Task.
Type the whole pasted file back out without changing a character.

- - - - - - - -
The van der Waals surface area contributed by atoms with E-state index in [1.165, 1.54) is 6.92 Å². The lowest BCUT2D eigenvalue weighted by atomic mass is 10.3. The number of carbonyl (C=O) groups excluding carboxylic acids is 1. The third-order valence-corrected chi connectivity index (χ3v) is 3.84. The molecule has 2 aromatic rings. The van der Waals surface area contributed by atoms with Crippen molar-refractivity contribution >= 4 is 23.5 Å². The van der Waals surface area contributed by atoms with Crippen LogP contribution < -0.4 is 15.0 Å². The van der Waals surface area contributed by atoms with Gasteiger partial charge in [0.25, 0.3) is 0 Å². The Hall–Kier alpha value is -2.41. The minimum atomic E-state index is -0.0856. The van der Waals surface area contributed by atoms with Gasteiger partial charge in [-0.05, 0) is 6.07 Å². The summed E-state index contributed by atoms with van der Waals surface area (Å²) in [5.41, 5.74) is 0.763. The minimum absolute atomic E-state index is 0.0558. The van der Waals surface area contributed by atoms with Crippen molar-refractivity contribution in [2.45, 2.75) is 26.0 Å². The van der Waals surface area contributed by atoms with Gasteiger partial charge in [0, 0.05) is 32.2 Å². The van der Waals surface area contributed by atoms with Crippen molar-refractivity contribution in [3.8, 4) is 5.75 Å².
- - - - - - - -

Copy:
The van der Waals surface area contributed by atoms with E-state index in [1.165, 1.54) is 6.92 Å². The lowest BCUT2D eigenvalue weighted by atomic mass is 10.3. The number of carbonyl (C=O) groups excluding carboxylic acids is 1. The third-order valence-corrected chi connectivity index (χ3v) is 3.84. The molecule has 2 aromatic rings. The van der Waals surface area contributed by atoms with Crippen molar-refractivity contribution >= 4 is 23.5 Å². The van der Waals surface area contributed by atoms with Crippen LogP contribution < -0.4 is 15.0 Å². The van der Waals surface area contributed by atoms with Gasteiger partial charge in [0.25, 0.3) is 0 Å². The Hall–Kier alpha value is -2.41. The minimum atomic E-state index is -0.0856. The van der Waals surface area contributed by atoms with Gasteiger partial charge in [-0.05, 0) is 6.07 Å². The summed E-state index contributed by atoms with van der Waals surface area (Å²) in [5.41, 5.74) is 0.763. The minimum absolute atomic E-state index is 0.0558. The van der Waals surface area contributed by atoms with Crippen molar-refractivity contribution in [2.45, 2.75) is 26.0 Å². The van der Waals surface area contributed by atoms with Gasteiger partial charge in [0, 0.05) is 32.2 Å². The van der Waals surface area contributed by atoms with Crippen molar-refractivity contribution in [3.8, 4) is 5.75 Å².